Muwashah can take two forms: the waslâ of Aleppo, or the Andalusian nuba. It is often described as the greatest expression of sung Arabic poetry.
Arabo-Andalus Orchestra of Fes
Directed by Mohammed Briouel
Founded by Hadj Abdelkrim Rais of whom Mohammed Briouel was a pupil, this orchestra is considered the oldest and most important exponent of Moroccan Andalusian music. Created in 1946, it took over from the Andalusian Music Ensemble that had existed in Fes since 1912, Fes being one of the cities where the tradition of Arabo-Andalusian music was best preserved after the fall of Granada in 1492.
To ensure the continuity of this art, notably through teaching young musicians wanting to perform Arabo-Andalusian music, the orchestra’s mission is the restoration of this music in its historic form. Therefore, only traditional stringed instruments play in the orchestra.
Omar Sarmini and the Syrian Orchestra of Paris
Musical direction and first violin: Khalil Jerro
Despite the current crisis in this region of the Middle East, when we talk about traditional Syrian music today, we must admit that we cannot help thinking of the fulsomeness of songs from Aleppo that carry as much romance as nostalgia, love and mysticism.
At the heart of Arab culture, the city of Aleppo seemed to be some kind of jewel where the knowledge and refinement of an artistically flourishing city was resplendent, despite rivalry with the powerful Baghdad.
In the 10th century, Aleppo became the capital of the kingdom of Emir Saîf al-Dawla who notably welcomed Fârâbî, the learned musicologist of medieval Islam. Later, in the 14th century, when the Arab world had to face the Spanish Reconquista in Andalusia as well as the growing influence of the Turkish Ottomans in the Middle East, Aleppo preferred the preservation of musical heritage that inspired the Nahda, the renaissance of Arab song that started in Egypt at the end of the 19th century.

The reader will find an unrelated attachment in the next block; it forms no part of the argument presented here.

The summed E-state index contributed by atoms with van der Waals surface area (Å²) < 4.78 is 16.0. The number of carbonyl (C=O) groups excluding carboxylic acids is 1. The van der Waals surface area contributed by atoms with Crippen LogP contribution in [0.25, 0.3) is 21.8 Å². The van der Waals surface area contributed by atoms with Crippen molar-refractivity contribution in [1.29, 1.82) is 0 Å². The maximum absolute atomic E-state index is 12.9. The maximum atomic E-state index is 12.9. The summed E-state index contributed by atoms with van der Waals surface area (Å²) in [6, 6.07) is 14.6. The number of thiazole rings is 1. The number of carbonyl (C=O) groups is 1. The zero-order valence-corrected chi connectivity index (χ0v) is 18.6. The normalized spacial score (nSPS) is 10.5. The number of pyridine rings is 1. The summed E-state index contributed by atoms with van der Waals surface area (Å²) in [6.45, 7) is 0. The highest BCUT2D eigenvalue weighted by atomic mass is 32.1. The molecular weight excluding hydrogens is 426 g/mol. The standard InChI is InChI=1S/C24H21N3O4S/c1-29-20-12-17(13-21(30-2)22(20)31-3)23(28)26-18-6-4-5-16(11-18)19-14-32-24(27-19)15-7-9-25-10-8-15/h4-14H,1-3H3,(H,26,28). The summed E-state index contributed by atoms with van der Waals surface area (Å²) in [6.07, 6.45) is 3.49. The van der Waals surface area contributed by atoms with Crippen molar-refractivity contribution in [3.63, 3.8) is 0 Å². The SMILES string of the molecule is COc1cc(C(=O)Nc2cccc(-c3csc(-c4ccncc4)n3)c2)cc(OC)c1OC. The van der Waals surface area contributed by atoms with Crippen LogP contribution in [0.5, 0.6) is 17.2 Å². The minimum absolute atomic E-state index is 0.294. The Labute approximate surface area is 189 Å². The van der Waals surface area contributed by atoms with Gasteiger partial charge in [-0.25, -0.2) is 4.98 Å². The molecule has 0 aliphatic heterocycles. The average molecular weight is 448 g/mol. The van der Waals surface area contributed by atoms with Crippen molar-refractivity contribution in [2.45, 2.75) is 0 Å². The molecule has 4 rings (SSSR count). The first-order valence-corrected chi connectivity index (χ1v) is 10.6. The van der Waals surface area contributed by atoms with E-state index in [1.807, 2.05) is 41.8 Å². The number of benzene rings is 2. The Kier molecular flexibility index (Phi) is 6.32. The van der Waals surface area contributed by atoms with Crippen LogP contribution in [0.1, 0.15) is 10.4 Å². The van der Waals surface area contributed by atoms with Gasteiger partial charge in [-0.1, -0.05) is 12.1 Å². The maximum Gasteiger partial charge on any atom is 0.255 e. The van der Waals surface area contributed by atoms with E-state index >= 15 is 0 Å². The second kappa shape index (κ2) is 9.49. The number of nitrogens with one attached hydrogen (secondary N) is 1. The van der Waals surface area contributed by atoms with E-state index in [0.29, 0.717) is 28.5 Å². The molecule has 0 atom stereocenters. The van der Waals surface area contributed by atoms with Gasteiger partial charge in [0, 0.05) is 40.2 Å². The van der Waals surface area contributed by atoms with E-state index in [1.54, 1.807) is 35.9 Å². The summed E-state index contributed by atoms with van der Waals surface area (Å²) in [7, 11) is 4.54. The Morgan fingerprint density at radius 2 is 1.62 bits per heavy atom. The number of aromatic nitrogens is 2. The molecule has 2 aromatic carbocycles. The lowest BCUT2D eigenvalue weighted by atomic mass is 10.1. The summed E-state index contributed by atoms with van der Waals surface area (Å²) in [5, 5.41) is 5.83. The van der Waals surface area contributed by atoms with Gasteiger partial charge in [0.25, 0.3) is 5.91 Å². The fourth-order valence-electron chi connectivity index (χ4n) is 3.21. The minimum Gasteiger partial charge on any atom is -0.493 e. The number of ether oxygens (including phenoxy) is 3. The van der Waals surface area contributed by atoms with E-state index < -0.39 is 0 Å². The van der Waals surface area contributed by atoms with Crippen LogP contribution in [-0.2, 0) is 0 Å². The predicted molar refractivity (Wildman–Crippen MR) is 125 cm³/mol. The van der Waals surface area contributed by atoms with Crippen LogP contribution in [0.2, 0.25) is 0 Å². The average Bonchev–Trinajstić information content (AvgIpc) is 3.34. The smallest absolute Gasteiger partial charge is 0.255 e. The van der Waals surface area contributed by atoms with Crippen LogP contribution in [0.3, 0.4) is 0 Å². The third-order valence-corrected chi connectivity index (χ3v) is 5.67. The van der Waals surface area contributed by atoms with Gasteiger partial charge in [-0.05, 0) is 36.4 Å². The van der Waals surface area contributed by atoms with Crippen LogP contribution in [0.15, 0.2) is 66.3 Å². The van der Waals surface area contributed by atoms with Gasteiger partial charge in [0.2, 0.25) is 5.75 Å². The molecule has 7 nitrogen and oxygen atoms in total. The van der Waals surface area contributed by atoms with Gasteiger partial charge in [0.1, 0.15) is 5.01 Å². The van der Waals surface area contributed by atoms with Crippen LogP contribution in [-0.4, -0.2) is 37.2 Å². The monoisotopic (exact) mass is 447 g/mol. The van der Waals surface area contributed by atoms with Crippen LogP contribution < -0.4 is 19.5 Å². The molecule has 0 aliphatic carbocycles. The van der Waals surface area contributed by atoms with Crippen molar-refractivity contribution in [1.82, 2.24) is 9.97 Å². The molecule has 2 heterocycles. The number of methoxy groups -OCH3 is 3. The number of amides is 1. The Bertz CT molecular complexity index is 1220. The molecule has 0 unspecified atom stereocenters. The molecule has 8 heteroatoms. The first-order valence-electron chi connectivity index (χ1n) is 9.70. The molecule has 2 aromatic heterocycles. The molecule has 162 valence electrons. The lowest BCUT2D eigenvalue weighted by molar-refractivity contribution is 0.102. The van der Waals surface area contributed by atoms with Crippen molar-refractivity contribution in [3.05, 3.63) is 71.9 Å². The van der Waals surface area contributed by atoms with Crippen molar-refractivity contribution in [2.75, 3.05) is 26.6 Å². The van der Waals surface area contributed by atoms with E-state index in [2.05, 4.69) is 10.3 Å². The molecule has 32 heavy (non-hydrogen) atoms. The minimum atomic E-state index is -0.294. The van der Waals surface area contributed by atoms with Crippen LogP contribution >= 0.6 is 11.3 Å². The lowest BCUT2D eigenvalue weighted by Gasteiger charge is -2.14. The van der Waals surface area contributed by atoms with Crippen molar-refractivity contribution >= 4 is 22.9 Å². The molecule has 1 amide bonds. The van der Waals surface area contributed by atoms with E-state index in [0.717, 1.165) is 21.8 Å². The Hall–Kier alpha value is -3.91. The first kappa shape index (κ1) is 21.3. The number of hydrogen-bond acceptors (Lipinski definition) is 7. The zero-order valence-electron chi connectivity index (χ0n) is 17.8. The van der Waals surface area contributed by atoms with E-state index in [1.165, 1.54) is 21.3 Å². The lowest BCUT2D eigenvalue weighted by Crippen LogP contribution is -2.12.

Aleppo song demonstrates above all the two styles that constantly interweave: the sung poetry of muwashah (pl: muwashahat) and the hudûd Halabîya, the spirited popular songs that Sabah Fakhrî, himself a native of Aleppo, made so appreciated across the world.
Omar Sarmini is one of the last great icons of the musical art of Aleppo. A musician and composer of a vast repertoire of sacred music, he was brought up on the ritual of dhikr directed by his father, Sheikh Muhammad Sarmini. Often in France playing alongside Julien Jalal Edin Weiss and his Ensemble Al-Kindi, Omar Sarmini is renowned for his interpretation of muwashahat dating back to the 11th century, and for his ability to perform the sacred songs of Sheikh Habboush, grand master of spiritual song.
At the beginning of the 20th century, the traditional eastern ensemble, the takht with oud, qanun, kamân (spike fiddle) and nây (flute), was augmented with a darabuka, a goblet drum, before Arab music adopted the western violin (kaman or kamandja), that gave rise to current large orchestras. Khalil Jerro, outstanding young orchestra leader and violin virtuoso, directs the Syrian Orchestra of Paris and endeavours to present one of the most precious Arab music traditions of our time.